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July 23, 2012 5:02 PM Penn State’s Punishment

By Daniel Luzer

So now it’s over. The National Collegiate Athletic Association rendered its decision today about Penn State’s punishment for allowing and covering up Assistant Athletic Coach Jerry Sandusky’s longstanding sexual abuse of children. Penn State will get to keep its football team, but it’s not being let off easily.

According to a piece by Jeremy Roebuck at the Philadelphia Inquirer:

The NCAA assessed the program a $60 million fine, eliminated several scholarships and banned Penn State from postseason play for the next four years. That prompted the Big Ten Conference later Monday to announce that during that period it would withhold the university’s share of bowl game payments - the equivalent of about $13 million a year.
All current student athletes will be offered the opportunity to immediately transfer and begin playing for other schools.

The NCAA also “vacated all 111 team wins between 1998 - the year Penn State administrators first became aware of allegations against Sandusky - through 2011.” This removes Paterno from his position as college coach with the most victories. He won 409 games but under the NCAA decision he will only get credit for 298 wins. The records of Penn State football players on the team between 1998 and 2011 will also be erased.

Penn State also removed the statue of Paterno that has stood in front of the school stadium since 2001.

The Paterno family objected to the decision, saying that “the sanctions announced by the NCAA today defame the legacy and contributions of a great coach and educator without any input from our family or those who knew him best.”

Well, nor should there be any input from your family. Or Jerry Sandusky’s family. Or the families of the victims.

But the punishment is a little odd.

Penn State, after all, did win all of those games between 1998 and 2011. Perhaps by the trick of the rules former Florida State head coach Bobby Bowden has now won the most games in history, but come on. Paterno won 409 games. Bowden won 377. Paterno won more games. One can’t go back and change history like that. This isn’t like a performance enhancing drug, in which the violation resulted in an inappropriate number of victories. It’s not like the sexual abuse caused the school to win the games.

Jordan Weissmann over at the Atlantic points out that even the $60 million fine isn’t that severe. Penn State, unlike most colleges, has a profitable athletic program. Last year Penn State’s annual revenue, in fact, was $72.7 million.

Daniel Luzer is the news editor at Governing Magazine and former web editor of the Washington Monthly. Find him on Twitter: @Daniel_Luzer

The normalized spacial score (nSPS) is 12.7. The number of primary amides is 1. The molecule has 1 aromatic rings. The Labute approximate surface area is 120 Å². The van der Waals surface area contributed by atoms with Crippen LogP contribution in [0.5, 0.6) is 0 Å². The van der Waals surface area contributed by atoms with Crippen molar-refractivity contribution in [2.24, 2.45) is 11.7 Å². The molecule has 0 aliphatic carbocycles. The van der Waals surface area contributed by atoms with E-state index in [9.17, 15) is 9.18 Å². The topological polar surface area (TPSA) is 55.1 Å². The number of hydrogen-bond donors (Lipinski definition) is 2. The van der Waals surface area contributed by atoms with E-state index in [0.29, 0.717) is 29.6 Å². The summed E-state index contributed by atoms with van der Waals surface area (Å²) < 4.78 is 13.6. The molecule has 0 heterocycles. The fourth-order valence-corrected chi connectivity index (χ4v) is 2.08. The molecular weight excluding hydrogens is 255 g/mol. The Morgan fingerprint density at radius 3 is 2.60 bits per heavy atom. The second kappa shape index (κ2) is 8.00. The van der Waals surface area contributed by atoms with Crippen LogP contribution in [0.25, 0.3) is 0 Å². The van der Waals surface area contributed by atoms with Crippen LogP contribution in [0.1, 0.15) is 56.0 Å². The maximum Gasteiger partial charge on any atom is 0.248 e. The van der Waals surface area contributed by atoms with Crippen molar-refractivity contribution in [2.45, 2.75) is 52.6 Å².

Comments

  • Crissa on July 23, 2012 6:13 PM:

    The lack of consequences in 1998 could have contributed to the success, however. We'll never know, since they decided to ignore the notoriety of prosecuting sexual abuse for the notoriety of covering up sexual abuse.

  • Doug on July 24, 2012 7:29 PM:

    "It's not like the sexual abuse CAUSED the school to win the games."

    How do you know that? Do you know for a certainty that PSU WOULD have won those games had Sandusky NOT been participating as a member of the coaching staff?
    The NCAA has, rightly in my opinion, considerered ALL wins that occurred after Sandusky was reported to school officials and no action taken, as being tainted. Therefore those wins are considered invalid.
    Whether the "taint" is caused by banned drugs, actions on or off the field by team members or alumni or, in this case, by placing the "good name" PSU football program before the safety of children is immaterial. It's still there.
    How'd that protection of PSU's good name work out, anyway?

  • MW on July 25, 2012 5:40 PM:

    I absolutely agree with Doug. The focus has been seeminly exclusively on the idea that the Paterno and PSU cover-up was to avoid bad publicity for their program and school. It ignores the fact that they kept Sandusky on the coaching staff for that dozen years after they knew what he was and what he was doing. Sandusky was not a tenured professor with essentially a lifetime appointment. I don't know what the time periods of his contracts with PSU were, but his contract must have been renewed multiple times by Paterno and PSU during those 12 years. They could have gotten rid of him. They clearly made a decision that he was important to their program -- more important than the children he was abusing. Those wins should be wiped out of the records. They are tainted by Paterno's and PSU's actions.

  • delfin on July 26, 2012 12:49 PM:

    To be precise, Sandusky 'retired' after the 1999 season, after the 1998 investigation into one of his molestation incidents. He did not have an active role in coaching during the majority of those twelve years.

    However, it's pretty much inescapable that PSU staff and admins (Paterno, McQueary, Schultz, Curley and Spanier specifically, but undoubtably others) knew about Sandusky and not only failed to pursue action with legal authorities, but allowed him to remain a presence on PSU facilities, interact with young boys on campus, hold football 'sleepover camps' on PSU splinter campuses as late as 2009, and otherwise continue to endanger children.

    This is why the timing of the sanctions is important; it distinguishes that PSU is not being punished because of Sandusky's actions. PSU is being punished because of its OWN actions in its refusal to act in any way that might damage the football program and its revenue stream, reputation and recruitment.